An influential federal committee that sets the country’s nutritional guidelines is considering reclassifying the potato as a member of the grain family, ostensibly as a strategy to combat a growing obesity epidemic. Instead, the action would confuse consumers and potentially rob Americans of affordable calories at a time food insecurity is spiking.

The Dietary Guidelines for Americans, which provide Food Pyramid-like direction for better health, are updated every five years by a joint committee of the federal departments of Health and Human Services and Agriculture. More than a recommendation, their work shapes the distribution of benefits including the Supplemental Nutrition Assistance Program, formerly known as food stamps, and helps form menus that determine what goes on a child’s tray in school cafeterias.

U.S. Sen. Maria Cantwell of Washington recently joined 13 other senators to “strongly urge” the committee not to reclassify the potato, praising the benefits of the tuber. They noted grain and potato trade groups alike oppose the move.

“Unlike grains, white potatoes are strong contributors of potassium, calcium, vitamin C, vitamin B6, and fiber,” the senators wrote in a letter to Agriculture Secretary Tom Vilsack and Health and Human Services Secretary Xavier Becerra. “ … If potatoes were to be reclassified, consumers would miss out on vital nutrients.”

The impact on Washington’s economy — a state that produces 29 billion helpings of potatoes for people globally each year — would be palpable. Cantwell is right to defend the spud against this line of attack.

There’s no requirement that botany and public health policy overlap 100% of the time. But they should not diverge to the point of absurdity. The nation’s nutritional guidelines should have sufficient flexibility to note a potato’s strengths and weaknesses — continued advocacy for healthier, nonfried preparation, say — without wholesale removal from its proper food group.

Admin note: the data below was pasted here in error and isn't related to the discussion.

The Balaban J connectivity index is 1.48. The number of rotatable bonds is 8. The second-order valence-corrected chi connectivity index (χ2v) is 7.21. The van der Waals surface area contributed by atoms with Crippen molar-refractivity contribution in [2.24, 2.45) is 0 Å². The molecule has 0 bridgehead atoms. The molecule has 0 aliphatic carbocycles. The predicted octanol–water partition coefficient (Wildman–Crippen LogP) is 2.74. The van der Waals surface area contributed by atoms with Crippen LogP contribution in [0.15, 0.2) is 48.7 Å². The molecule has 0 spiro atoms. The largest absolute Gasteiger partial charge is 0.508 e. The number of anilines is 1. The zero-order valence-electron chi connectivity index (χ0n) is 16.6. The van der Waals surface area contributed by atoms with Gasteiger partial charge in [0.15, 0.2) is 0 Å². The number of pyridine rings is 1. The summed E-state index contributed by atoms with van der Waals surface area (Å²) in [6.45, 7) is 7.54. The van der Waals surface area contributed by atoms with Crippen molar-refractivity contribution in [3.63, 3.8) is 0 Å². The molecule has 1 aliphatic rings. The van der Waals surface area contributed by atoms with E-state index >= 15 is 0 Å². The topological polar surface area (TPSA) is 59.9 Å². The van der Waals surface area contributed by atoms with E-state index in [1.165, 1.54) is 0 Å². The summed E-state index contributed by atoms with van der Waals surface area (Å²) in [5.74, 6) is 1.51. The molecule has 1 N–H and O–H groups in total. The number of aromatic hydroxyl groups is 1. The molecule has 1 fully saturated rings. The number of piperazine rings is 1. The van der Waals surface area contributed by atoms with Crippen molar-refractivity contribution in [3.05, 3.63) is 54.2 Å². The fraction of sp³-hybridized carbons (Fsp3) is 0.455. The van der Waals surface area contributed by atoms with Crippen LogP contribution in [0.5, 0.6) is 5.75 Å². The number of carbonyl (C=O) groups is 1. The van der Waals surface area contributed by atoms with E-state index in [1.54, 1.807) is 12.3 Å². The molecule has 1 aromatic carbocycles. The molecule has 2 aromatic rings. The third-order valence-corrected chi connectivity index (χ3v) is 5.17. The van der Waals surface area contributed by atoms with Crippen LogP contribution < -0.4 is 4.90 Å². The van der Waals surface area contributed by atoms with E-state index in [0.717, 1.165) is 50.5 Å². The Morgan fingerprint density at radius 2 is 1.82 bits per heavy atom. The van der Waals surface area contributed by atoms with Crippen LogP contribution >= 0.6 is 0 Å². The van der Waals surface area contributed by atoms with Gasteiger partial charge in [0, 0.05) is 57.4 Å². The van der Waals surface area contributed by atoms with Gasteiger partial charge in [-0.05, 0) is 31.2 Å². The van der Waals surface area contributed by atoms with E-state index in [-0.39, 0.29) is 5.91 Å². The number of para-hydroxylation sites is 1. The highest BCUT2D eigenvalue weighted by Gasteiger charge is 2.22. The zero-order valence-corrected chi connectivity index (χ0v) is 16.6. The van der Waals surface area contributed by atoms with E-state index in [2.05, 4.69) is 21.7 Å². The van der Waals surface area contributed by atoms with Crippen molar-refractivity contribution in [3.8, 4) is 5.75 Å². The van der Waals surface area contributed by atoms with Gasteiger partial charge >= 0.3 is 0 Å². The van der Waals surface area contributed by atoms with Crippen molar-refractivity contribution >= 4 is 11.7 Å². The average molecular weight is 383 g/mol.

It may be starchy. It may lack the nutritional complexity of its fellow vegetables like broccoli. But the potato is a vegetable. To abandon its botanical identity is a befuddling way to discourage consumption and is likely to reduce the credibility of the guidelines.

Potatoes also provide calories at a lower cost to families at a time when more than 44 million Americans reported living in households where getting enough food for everyone was difficult, according to the federal Department of Agriculture. Guiding Americans’ diets is important, but hunger remains an urgent issue.

School districts across the nation face a double whammy from inflation and the end of pandemic aid for meals. Ninety-nine percent of nutrition directors surveyed by the School Nutrition Association, an advocacy group, reported rising costs were either a significant or moderate challenge to their operations. Schools already follow strict guidelines that ensure school meals are healthy; potatoes provide a lower-cost vegetable that helps the districts stay on budget.

If the country is to overcome obesity, it will do so with simple, straightforward instructions that help Americans build a better diet. Reclassifying the potato is, at best, an eye-roll-inducing exercise. At worst, it could erode confidence in America’s public health institutions.

Editorial by The Seattle Times


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